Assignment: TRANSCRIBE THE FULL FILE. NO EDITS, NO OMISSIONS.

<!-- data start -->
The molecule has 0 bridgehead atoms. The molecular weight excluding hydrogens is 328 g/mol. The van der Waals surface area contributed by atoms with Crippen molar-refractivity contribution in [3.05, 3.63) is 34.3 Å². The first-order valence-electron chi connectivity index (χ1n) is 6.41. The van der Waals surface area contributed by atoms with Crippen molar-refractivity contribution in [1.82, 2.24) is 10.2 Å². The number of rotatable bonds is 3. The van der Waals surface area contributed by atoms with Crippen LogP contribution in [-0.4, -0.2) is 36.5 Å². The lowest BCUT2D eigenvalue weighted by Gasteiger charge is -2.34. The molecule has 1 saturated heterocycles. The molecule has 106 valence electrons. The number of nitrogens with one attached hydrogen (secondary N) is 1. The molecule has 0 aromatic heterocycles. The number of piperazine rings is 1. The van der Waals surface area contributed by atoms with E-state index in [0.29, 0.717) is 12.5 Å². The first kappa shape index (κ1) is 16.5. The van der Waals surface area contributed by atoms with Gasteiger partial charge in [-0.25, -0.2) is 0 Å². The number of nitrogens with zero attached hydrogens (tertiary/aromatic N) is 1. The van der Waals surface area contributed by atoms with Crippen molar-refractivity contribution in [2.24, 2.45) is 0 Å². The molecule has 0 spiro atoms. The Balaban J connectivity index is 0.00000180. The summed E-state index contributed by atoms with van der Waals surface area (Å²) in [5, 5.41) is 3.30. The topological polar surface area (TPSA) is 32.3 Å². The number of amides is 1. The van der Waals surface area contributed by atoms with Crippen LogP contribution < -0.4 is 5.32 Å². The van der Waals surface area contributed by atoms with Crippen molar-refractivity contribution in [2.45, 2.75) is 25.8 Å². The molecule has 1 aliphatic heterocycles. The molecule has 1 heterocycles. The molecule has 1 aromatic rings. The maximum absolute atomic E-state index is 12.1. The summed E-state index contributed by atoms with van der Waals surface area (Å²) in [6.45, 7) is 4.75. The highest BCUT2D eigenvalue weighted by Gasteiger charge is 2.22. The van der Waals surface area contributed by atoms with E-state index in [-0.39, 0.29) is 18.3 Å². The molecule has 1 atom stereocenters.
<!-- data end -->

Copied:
The molecule has 0 bridgehead atoms. The molecular weight excluding hydrogens is 328 g/mol. The van der Waals surface area contributed by atoms with Crippen molar-refractivity contribution in [3.05, 3.63) is 34.3 Å². The first-order valence-electron chi connectivity index (χ1n) is 6.41. The van der Waals surface area contributed by atoms with Crippen molar-refractivity contribution in [1.82, 2.24) is 10.2 Å². The number of rotatable bonds is 3. The van der Waals surface area contributed by atoms with Crippen LogP contribution in [-0.4, -0.2) is 36.5 Å². The lowest BCUT2D eigenvalue weighted by Gasteiger charge is -2.34. The molecule has 1 saturated heterocycles. The molecule has 106 valence electrons. The number of nitrogens with one attached hydrogen (secondary N) is 1. The molecule has 0 aromatic heterocycles. The number of piperazine rings is 1. The van der Waals surface area contributed by atoms with E-state index in [0.29, 0.717) is 12.5 Å². The first kappa shape index (κ1) is 16.5. The van der Waals surface area contributed by atoms with Gasteiger partial charge in [-0.25, -0.2) is 0 Å². The number of nitrogens with zero attached hydrogens (tertiary/aromatic N) is 1. The van der Waals surface area contributed by atoms with Crippen molar-refractivity contribution in [2.24, 2.45) is 0 Å². The molecule has 0 spiro atoms. The Balaban J connectivity index is 0.00000180. The summed E-state index contributed by atoms with van der Waals surface area (Å²) in [5, 5.41) is 3.30. The topological polar surface area (TPSA) is 32.3 Å². The number of amides is 1. The van der Waals surface area contributed by atoms with Crippen LogP contribution < -0.4 is 5.32 Å². The van der Waals surface area contributed by atoms with Crippen molar-refractivity contribution in [2.45, 2.75) is 25.8 Å². The molecule has 1 aliphatic heterocycles. The molecule has 1 heterocycles. The molecule has 1 aromatic rings. The maximum absolute atomic E-state index is 12.1. The summed E-state index contributed by atoms with van der Waals surface area (Å²) in [6.45, 7) is 4.75. The highest BCUT2D eigenvalue weighted by Gasteiger charge is 2.22. The van der Waals surface area contributed by atoms with E-state index in [-0.39, 0.29) is 18.3 Å². The molecule has 1 atom stereocenters.